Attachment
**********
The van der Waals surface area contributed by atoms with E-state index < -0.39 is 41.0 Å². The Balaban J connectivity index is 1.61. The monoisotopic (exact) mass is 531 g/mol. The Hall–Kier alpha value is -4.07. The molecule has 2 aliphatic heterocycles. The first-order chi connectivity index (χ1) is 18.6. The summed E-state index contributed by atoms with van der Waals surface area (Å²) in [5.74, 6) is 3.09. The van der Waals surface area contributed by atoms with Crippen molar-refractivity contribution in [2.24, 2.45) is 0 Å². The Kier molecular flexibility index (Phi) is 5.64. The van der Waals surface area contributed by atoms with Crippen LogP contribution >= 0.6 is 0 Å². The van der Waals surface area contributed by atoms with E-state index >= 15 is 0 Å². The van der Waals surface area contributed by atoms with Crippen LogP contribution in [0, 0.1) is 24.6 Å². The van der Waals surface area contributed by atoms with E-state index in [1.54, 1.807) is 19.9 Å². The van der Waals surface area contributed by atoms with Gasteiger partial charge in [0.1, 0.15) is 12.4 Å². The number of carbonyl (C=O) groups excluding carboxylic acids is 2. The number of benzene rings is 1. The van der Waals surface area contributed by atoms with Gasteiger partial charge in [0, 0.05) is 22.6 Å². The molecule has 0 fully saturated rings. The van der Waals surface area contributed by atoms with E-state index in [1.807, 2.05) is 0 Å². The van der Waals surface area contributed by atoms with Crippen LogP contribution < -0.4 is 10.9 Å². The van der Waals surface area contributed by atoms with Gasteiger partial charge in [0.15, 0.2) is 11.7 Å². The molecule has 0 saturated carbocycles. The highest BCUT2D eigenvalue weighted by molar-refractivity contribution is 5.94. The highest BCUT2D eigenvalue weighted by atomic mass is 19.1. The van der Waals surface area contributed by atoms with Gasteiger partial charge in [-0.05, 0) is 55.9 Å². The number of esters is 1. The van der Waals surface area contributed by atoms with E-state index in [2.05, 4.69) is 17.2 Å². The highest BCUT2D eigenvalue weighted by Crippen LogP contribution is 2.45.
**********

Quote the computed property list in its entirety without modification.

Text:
The van der Waals surface area contributed by atoms with E-state index < -0.39 is 41.0 Å². The Balaban J connectivity index is 1.61. The monoisotopic (exact) mass is 531 g/mol. The Hall–Kier alpha value is -4.07. The molecule has 2 aliphatic heterocycles. The first-order chi connectivity index (χ1) is 18.6. The summed E-state index contributed by atoms with van der Waals surface area (Å²) in [5.74, 6) is 3.09. The van der Waals surface area contributed by atoms with Crippen molar-refractivity contribution in [2.24, 2.45) is 0 Å². The Kier molecular flexibility index (Phi) is 5.64. The van der Waals surface area contributed by atoms with Crippen LogP contribution >= 0.6 is 0 Å². The van der Waals surface area contributed by atoms with E-state index >= 15 is 0 Å². The van der Waals surface area contributed by atoms with Crippen LogP contribution in [0, 0.1) is 24.6 Å². The van der Waals surface area contributed by atoms with E-state index in [1.54, 1.807) is 19.9 Å². The van der Waals surface area contributed by atoms with Gasteiger partial charge in [0.1, 0.15) is 12.4 Å². The number of carbonyl (C=O) groups excluding carboxylic acids is 2. The number of benzene rings is 1. The van der Waals surface area contributed by atoms with Gasteiger partial charge in [0, 0.05) is 22.6 Å². The molecule has 0 fully saturated rings. The van der Waals surface area contributed by atoms with E-state index in [1.807, 2.05) is 0 Å². The van der Waals surface area contributed by atoms with Crippen LogP contribution < -0.4 is 10.9 Å². The van der Waals surface area contributed by atoms with Gasteiger partial charge in [0.15, 0.2) is 11.7 Å². The molecule has 0 saturated carbocycles. The highest BCUT2D eigenvalue weighted by molar-refractivity contribution is 5.94. The highest BCUT2D eigenvalue weighted by atomic mass is 19.1. The van der Waals surface area contributed by atoms with Gasteiger partial charge in [-0.05, 0) is 55.9 Å². The number of esters is 1. The van der Waals surface area contributed by atoms with E-state index in [2.05, 4.69) is 17.2 Å². The highest BCUT2D eigenvalue weighted by Crippen LogP contribution is 2.45.